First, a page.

During my holidays, I always bring a “holiday radio”. On the camping sites we are used to stay, we always have 230 VAC @ 10A net power, so full 100W output. It is OK, but not very exiting to be honest, so… I’ve challenged myself to improve my CW skills and explore QRP’ing from /P locations during the holidays.
At first I wanted to buy a FT-817D radio, but as my FT-897D can hold batteries as well and power can be set as low as 5 Watts, I decided to first upgrade my FT-897D with one or two battery packs. The FNB-78 4.5 battery however sets you back $124 (around €100+) and bear in mind you probably want/need two and also need a specific (Yaesu) charger to go with it which probably sets you back another $100 or so.
Browsing the internet I say many people are making these batteries themselves so I decided to homebrew a battery myself as well. I started with ordering 24 NiMH “sub-C cells” (smaller dan normal C cells) with 6000 (!!) mA capacity that seemed exactly the right size. The 24 batteries were only $35. Maybe they’re rubbish, but for that amount you’re not taking a big risk I guess. Here are the batteries I ordered:
The batteries arrived today (only 6 days from Hong Kong China to The Netherlands!!) but unfortunately the packing they were only packed in a bubble plastic envelope so 12 of the batteries were dented. I raised a case via eBay and mostly those Chinese sellers refund or replace the goods (if not: eBay’s buyer protection works pretty well). 12 of the batteries seemed fine so… let’s get started. I was thrilled to all 24 batteries will fit the FT-897D’s battery compartment so… two 14.4 VDC @ 6000 mA batteries for 35 bucks… Not bad at all!
After writing this article, I was made aware of the fact that a healthy MiMH cell can be charged up to 1.5V so my series of 12 FULLY CHARGED CELLS CAN POTENTIALLY PUT OUT 18VDC WHICH EXCEED’S YAESU’S OPERATING VOLTAGE TOLERANCE OF 13.8V + 15% = 15.87V!! After less than one hour of charging, the Voltage went up to 15.8 VDC which is on the edge of reason. Please be aware that I HAVE REMOVED ONE CELL FROM THE SERIES CELLS!! THE TOTAL NUMBER OF CELLS IS NOW 11. Max. Voltage would be (theoretically) 16.5VDC, “working Voltage” should be around 13.2 VDC.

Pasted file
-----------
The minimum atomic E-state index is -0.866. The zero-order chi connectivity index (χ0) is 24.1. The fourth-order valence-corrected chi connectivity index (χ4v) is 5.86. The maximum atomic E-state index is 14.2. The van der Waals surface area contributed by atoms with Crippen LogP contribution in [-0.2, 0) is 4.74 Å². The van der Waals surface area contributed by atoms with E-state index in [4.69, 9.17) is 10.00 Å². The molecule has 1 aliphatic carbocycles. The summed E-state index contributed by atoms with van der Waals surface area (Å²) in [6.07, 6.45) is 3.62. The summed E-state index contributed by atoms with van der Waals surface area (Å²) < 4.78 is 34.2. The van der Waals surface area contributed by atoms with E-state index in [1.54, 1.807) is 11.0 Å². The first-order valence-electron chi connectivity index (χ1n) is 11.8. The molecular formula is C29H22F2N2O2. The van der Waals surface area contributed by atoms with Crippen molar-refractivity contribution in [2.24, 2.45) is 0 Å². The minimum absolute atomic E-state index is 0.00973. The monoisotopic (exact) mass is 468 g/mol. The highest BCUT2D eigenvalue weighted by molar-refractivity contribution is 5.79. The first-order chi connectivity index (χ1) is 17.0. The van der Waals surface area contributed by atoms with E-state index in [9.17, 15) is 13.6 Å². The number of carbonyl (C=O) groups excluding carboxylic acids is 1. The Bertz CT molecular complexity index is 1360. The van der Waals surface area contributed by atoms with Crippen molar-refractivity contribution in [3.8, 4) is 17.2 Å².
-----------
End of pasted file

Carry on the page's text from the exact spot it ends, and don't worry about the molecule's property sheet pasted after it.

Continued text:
I soldered a series of 6 batteries in series and soldered the two of these 6-battery-series in series as well (are you still with me?! HI). !! I HAVE REMOVED ONE CELL SO NOW 6 + 5 = 11 IN SERIES !! Then I used a glue pistol to kinda glue them together and packed them in very thin PCB material that I got years ago at a ham fair. Wanted to use is as a point to point component board for guitar amplifiers, but the material was waaaay too thin. Always kept it because it seemed pretty sturdy, very well isolating and can be cut with normal scissors. In Holland we tend to say “wie wat bewaart, heeft what” and now, years later, it comes in very handy. So… glued the batteries and packed ‘m in the PCB board:
As you can see in the picture below, 24 of these batteries fit the FT-897D nicely:
(BUT ONLY 2 X 11 = 22 ARE REQUIRED!!)
Solderded the battery’s (+) to the LEFT pin of the A connector and (-) to right PIN of the A-connector, took out the batteries on the right side (just to show you what a nice fit they are), closed the FT-897D and fired it up…
Oh yeah! 14.6 VDC on the meter, excellent. I worked the local repeater from Utrecht with only 5W output, the Voltage dropped to 13.8 I think. I’m now listening to the radio for about 2 hours and Voltage is 12.8VDC on receive and 11.8VDC on transmit, still pretty good I guess. I’m now awaiting a 1A intelligent NiMH charger AND (!!) 10W solar panel (already got the charge controller) and then the real fun starts… QRP from my back yard in CW on a random length of wire tuned by a simple L/C tuner. What an adventure HI.